Showcasing ‘Miss Monrovia’

first_imgSean Gibson believes he can look at you and design you a brand new outfit in less than ten minutes. That’s some real solid confidence for a 22 year-old fashion entrepreneur with only one 12-piece collection in his portfolio. But, given how quickly those first designs sold out — within 3 weeks via Facebook and Whatsapp — there is no doubt that he’s on to something. According to his friend and business partner Jazlyn Mason, Gibson’s designs are daring to say the least. “He’ll two different prints and make them work as though they were made for each other. So it’s that combination of risky and classy elegance,” she says, that defined his debut collection. This weekend, Gibson is showcasing his second and latest collection under the theme, ‘Miss Monrovia’, The show is expected to display high quality designs made of premium African prints such as Woodin and Vlisco.The show, which is set for Friday, June 5, at the Fuzion bar on 14th Street, Sinkor, is expected to begin at 7:30 pm. According to Sean Gibson, the fashion show is to promote his designs, reaching a wider audience in Liberia and beyond.He added that the new breed of Liberian women, aware of their body type and sexuality, have embarked on a quest for designs that reflect not only their physical beauty. “My designs are for independent women who are often in the driver’s seat because they tend to hold African designs in high esteem.”These new designs, he said, will range from formal to casual.Gibson says he began designing as a hobby for his female friends while attending high school in Ghana and pretty much discovered his talent then and there. “By just looking at people’s body types,” he said, “I can imagine the kinds of fashion that will fit them. And then I sketch it on paper and what turns up is often a new design.”He disclosed that making quality styles that stand for comfort, especially on women, is one of his top priorities. As Liberia’s fashion industry makes strieds, especially with new, audacious talents sprouting all around, Gibson remains hopeful of more support. “Actually, we are improving when it comes to business. But we’re hoping to achieve more after this fashion show,” he said with a smile. Share this:Click to share on Twitter (Opens in new window)Click to share on Facebook (Opens in new window)last_img read more

Dealing With Corruption, From NOCAL On Down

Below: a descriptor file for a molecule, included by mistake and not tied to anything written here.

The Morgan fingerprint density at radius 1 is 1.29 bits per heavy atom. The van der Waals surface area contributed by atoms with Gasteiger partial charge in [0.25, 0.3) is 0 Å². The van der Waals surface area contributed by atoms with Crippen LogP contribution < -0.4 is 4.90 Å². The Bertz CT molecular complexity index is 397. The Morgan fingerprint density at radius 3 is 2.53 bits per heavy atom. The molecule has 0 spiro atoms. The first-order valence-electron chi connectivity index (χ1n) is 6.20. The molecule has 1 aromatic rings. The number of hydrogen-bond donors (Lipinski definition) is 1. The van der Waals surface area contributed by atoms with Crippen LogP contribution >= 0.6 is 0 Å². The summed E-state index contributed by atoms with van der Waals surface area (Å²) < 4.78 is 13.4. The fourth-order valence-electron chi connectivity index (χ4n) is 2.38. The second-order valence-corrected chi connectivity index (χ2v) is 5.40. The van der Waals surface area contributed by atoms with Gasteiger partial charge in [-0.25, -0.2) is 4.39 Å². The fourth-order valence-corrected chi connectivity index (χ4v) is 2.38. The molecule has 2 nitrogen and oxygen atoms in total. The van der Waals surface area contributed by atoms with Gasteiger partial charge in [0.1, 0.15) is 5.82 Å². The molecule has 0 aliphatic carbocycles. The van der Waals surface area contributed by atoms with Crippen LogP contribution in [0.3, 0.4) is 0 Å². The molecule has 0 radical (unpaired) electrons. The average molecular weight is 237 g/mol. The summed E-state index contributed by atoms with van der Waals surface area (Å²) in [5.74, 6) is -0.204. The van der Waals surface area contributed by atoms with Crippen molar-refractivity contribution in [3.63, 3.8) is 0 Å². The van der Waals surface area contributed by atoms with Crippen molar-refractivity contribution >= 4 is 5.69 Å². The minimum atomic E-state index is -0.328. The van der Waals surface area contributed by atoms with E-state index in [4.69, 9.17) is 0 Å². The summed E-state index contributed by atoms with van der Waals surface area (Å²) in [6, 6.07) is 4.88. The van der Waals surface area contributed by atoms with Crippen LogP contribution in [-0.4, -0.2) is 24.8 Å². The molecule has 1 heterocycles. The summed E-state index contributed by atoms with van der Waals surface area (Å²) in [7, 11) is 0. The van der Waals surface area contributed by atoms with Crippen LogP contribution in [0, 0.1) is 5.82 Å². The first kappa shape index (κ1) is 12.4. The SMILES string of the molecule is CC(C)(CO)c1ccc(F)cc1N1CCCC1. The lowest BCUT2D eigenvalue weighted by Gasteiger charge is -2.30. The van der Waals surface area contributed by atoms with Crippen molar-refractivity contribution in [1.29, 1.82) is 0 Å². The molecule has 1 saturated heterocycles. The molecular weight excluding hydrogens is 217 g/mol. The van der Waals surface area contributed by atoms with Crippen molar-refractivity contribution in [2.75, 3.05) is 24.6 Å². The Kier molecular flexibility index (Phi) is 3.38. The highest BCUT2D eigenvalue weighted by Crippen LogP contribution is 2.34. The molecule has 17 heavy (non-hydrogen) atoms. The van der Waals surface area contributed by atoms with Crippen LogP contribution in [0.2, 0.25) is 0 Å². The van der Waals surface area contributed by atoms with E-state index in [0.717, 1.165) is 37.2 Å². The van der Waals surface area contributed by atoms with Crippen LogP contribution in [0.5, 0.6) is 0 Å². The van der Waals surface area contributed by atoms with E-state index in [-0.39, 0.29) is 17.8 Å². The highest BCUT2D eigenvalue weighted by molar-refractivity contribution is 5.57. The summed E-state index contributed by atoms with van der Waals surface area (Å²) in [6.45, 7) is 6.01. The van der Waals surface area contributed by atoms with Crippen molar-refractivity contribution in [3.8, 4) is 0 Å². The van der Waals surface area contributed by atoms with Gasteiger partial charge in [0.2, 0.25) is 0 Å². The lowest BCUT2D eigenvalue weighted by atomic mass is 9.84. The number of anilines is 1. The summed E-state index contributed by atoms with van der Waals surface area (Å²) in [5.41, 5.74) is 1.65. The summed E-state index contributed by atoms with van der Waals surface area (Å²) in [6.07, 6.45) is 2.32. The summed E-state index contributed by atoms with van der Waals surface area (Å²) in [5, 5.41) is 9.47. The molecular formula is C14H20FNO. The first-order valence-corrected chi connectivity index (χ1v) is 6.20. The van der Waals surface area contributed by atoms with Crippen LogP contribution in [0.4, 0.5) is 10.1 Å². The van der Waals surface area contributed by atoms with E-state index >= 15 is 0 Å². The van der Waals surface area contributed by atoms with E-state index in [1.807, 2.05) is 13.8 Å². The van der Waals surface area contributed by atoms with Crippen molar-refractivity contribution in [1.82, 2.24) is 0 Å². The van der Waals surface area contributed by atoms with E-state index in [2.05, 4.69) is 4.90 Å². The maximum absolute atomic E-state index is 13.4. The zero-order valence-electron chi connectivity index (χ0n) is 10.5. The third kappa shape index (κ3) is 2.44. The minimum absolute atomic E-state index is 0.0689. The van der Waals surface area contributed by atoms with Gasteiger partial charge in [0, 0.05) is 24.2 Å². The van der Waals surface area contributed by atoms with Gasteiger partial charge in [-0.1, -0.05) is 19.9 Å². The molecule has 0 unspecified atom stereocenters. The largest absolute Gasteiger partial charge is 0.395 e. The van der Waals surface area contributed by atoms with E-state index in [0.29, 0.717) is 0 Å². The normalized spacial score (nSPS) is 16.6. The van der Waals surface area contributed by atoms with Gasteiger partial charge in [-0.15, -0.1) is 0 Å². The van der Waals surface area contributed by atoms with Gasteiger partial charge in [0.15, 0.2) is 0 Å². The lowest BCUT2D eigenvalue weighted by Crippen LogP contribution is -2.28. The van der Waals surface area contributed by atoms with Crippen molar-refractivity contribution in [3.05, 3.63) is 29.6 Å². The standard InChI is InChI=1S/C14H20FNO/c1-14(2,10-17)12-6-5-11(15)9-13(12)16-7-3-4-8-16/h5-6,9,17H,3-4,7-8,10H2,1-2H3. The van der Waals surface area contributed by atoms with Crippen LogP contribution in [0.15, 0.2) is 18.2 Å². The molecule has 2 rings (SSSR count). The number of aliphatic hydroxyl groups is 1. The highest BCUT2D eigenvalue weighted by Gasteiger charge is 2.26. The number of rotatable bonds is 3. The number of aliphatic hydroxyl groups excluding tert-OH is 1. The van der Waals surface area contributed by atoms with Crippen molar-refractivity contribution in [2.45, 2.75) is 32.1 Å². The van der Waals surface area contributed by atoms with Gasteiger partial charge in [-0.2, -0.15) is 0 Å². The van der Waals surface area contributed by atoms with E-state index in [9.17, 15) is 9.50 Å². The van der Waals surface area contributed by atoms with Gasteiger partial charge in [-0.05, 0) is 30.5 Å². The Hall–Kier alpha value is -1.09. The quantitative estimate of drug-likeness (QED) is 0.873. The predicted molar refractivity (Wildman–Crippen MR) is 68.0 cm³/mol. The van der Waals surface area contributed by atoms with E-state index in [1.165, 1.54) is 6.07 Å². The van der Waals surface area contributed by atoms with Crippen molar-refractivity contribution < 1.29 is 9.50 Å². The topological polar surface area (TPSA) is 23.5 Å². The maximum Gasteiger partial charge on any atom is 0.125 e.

first_imgFollowing the publication on June 24th of the first of my two columns on NOCAL, I was interviewed by a local reporter and I said that President Sirleaf should take responsibility for the mess at the company because she was the one who appointed the board of directors and senior management there. Some people felt I was too harsh.Well, President Sirleaf has accepted responsibility, as well she should. But I am intrigued by her comment that NOCAL had a board and management that were “able”. How can she say that with a straight face? If NOCAL’s board and management were so “able”, then how in the world did they run the company into the ground? Marie Parker, it seems, was the only thing between the company and disaster. After she retired from the company (and later died), things went to hell in a hand basket. The tens of millions of dollars that she left in NOCAL’s bank accounts were subsequently frittered away. Now the company is virtually bankrupt. And the reasons have nothing to do with the drop in the price of oil. They have everything to do with massive overspending.The debacle that we now see at NOCAL did not happen overnight. The seeds of disaster were sown some time ago. And much of the present mess has to be laid at the feet of President Sirleaf’s favourite son, Rob Sirleaf, the Wall Street savant. My information is that Rob worked for Wachovia Bank. Someone needs to tell me when Wachovia migrated to Wall Street.Rob was chairman of NOCAL’s board from early 2012 till his resignation in August 2013. Before that, he was on NOCAL’s board, directing traffic from the back benches. There is plenty of anecdotal evidence that, even though he is no longer on the company’s board, he is still calling the shots there.He was chairman when NOCAL’s board was spending US$1.5 million a year. On what, you may well ask? I too wanted to know. I sent NOCAL a data request on December 9, 2014 requesting, amongst other things, information on what NOCAL was paying its board members as board fees; and on the board projects NOCAL was spending money on for 2011, 2012, 2013 and 2014. I never got an answer, even though our Freedom of Information Act obliges the company, a public entity, to provide me, a citizen of the Republic, with such information.I asked because I had reliably learned that NOCAL was spending lavishly on Rob’s pet projects. Unconfirmed reports suggest, for instance, that NOCAL gave hundreds of thousands of dollars to Rob’s BYC football team. Rob was also on the board when the bloat in the payroll took flight. NOCAL went from a headcount of 20-30 people to one of 170 highly paid management and staff, from a payroll of US$360,000 per annum to one of more than US$7 million.Till this day, NOCAL has not honoured my request for information about its operations. An audit, by one of the Big 4 international accounting firms, not that shower at GAC, should be done on NOCAL (in one of his more delirious moments Rob offered to succumb to such an audit) so the Liberian people can know what has really been going on there.And if any criminal wrongdoing is discovered, President Sirleaf should strike the first blow to slay the vampire by instituting criminal proceedings against anyone found culpable, without fear or favour. People should go to jail. Then we will know that she is really serious about combating corruption.I will return to a position that I have long held: that the only way to effectively combat corruption in our public service is to put people in jail. I don’t believe for a moment that Liberians are born with more corruption genes in their DNA than, say, Americans or Germans or the British. Why corruptions thrives here is because there are no consequences. People steal public money and go scot free. No sanctions. No serious punishment.A couple of personal examples will illustrate how I believe a Liberian leader can effectively combat corruption. In 1973, a very close relative of mine was involved in theft of ticket receipts from a football tournament that we, the Big H Committee, had organized. His accomplices perhaps believed that because he was a close relative of mine, they would just get a slap on the wrist if they were caught. Well, they misjudged me. I grabbed my close relative first before anyone else and slammed him into South Beach prison.Currently, I am embarked on a crusade that stretches back three years to have the former superintendent of our Kokoyah Statutory District prosecuted for eating US$60,000 of monies we had negotiated with a logging company to pay the district for use of our facilities. He was indicted by a grand jury in Gbarnga in November 2013. His trial started a few weeks ago. I will not rest until he is put behind bars, should he be found guilty. No begging.Since President Sirleaf does not know what to do with corrupt government officials, we, the citizens of Kokoyah, will give her a good civics lesson.The writer is a certified public accountant and a businessman. He can be reached at .Share this:Click to share on Twitter (Opens in new window)Click to share on Facebook (Opens in new window)last_img read more